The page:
Mumbai: Technical snag hit the Mumbai Metro on the first day of its operation today. The train, which was flagged off by Maharashtra Chief Minister Prithviraj Chavan from the Versova station, was stranded for half an hour at Jagrati Nagar station near Ghatkopar.
"What a disappointing start for #Mumbai metro first train from Ghatkopar to Versova delayed. #MumbaiMetro," tweeted a surfer, Vikas Mishra.
The Metro service was inaugurated today after a delay of three years and nearly double the original cost. In the first phase, which has been opened for public, the train will run between Versova (Western Mumbai)-Ghatkopar (East) route - a distance of 11.5 km.
For now, commuters will pay the inaugural fare of Rs. 10 for one month.
The Metro will provide crucial east-west connectivity in a linear and congested city gasping for space and drastically reduce the travel time. It will also connect the eastern and western suburban local train services which run from south Mumbai to the northern suburbs.
But the biggest advantage would be the substantial reduction in travel time from the current 90 minutes to about 20 minutes with the frequency of train at 3.5 mins.
But ahead of the opening, serious differences had cropped up between the state government and industrialist Anil Ambani led Reliance Infrastructure over the fares.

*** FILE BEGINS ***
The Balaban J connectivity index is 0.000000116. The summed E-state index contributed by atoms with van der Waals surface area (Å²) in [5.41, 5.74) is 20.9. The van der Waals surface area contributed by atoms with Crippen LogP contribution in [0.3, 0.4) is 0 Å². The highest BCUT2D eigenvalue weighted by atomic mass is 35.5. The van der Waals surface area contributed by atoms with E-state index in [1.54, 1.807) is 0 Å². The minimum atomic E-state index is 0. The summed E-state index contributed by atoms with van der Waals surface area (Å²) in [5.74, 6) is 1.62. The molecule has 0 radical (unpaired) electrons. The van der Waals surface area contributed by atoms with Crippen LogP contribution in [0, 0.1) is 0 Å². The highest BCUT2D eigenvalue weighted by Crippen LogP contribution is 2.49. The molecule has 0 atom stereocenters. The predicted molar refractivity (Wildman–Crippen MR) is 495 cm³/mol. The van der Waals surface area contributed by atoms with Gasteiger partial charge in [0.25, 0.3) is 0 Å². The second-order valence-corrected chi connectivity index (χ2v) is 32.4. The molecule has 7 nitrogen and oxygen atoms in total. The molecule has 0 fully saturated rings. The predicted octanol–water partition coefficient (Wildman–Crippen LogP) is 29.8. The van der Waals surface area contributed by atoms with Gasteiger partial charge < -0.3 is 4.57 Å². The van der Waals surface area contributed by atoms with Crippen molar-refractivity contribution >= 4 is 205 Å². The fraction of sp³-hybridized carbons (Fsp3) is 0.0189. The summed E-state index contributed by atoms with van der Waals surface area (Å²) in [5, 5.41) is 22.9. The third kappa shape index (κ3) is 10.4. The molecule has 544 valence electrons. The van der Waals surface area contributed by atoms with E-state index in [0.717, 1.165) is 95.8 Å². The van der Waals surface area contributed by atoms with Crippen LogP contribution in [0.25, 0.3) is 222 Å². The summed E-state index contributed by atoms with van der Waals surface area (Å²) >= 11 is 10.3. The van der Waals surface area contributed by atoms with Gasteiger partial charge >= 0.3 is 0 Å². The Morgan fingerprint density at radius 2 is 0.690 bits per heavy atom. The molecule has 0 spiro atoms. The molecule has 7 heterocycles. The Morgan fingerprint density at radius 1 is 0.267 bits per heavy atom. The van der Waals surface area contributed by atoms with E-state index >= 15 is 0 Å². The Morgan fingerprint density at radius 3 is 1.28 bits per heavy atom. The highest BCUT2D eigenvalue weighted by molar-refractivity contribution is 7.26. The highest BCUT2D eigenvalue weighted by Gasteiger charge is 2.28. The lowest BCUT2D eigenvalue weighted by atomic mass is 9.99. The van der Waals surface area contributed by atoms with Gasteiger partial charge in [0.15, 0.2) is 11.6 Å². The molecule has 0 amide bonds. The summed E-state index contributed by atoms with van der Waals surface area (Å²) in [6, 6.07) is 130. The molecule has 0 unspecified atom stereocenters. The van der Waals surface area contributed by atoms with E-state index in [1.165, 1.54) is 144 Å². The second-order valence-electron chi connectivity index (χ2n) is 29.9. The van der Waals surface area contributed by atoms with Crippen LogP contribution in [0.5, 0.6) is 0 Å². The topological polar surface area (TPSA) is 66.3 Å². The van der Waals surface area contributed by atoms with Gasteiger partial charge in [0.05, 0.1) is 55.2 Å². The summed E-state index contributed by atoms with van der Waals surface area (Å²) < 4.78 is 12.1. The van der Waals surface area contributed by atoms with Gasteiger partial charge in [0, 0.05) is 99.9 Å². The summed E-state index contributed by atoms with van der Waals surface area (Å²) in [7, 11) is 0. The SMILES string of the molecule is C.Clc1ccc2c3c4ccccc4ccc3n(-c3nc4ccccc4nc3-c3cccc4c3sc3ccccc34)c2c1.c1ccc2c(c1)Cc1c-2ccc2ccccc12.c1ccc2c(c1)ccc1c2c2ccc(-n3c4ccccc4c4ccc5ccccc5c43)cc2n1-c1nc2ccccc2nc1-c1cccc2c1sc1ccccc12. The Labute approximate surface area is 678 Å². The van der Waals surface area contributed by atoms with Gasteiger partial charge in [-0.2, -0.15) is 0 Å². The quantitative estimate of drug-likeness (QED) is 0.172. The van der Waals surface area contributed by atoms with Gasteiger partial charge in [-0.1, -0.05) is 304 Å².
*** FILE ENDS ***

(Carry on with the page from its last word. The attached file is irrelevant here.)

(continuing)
In September 2013, the government had increased the ticket rates to Rs. 9 (up to 3 km), Rs. 11 (3-8 km) and Rs. 13 (over 8 km), as against Reliance Infrastructure's demand of Rs. 22, Rs. 28 and Rs. 33. But now, Reliance Infrastructure said it wants the fares to be between Rs. 10-40.
The government, however, refused to agree to the demand. Chief Minister Prithviraj Chavan told reporters, "I have agreed to inaugurate the Metro on one condition that the fare must be as specified in the agreement. If fares have to be increased there is a process and it cannot be done arbitrarily like this."
Mr Chavan also accused the Opposition of supporting the demand for increase in fares. However, Vinod Tawde, Leader of Opposition in the Maharashtra Legislative Council said, "The fare that has been finalised according to the agreement must be implemented."
The government had thrown open the Monorail, the Eastern Freeway, the Sahar Elevated road, a swanky new airport terminal and the Santa-Cruz Chembur Link Road just before the general elections. Yet the Congress-NCP failed to win a single seat in Mumbai. But this time around with the assembly elections likely to be fought on regional and local issues, the government expects political returns from these projects.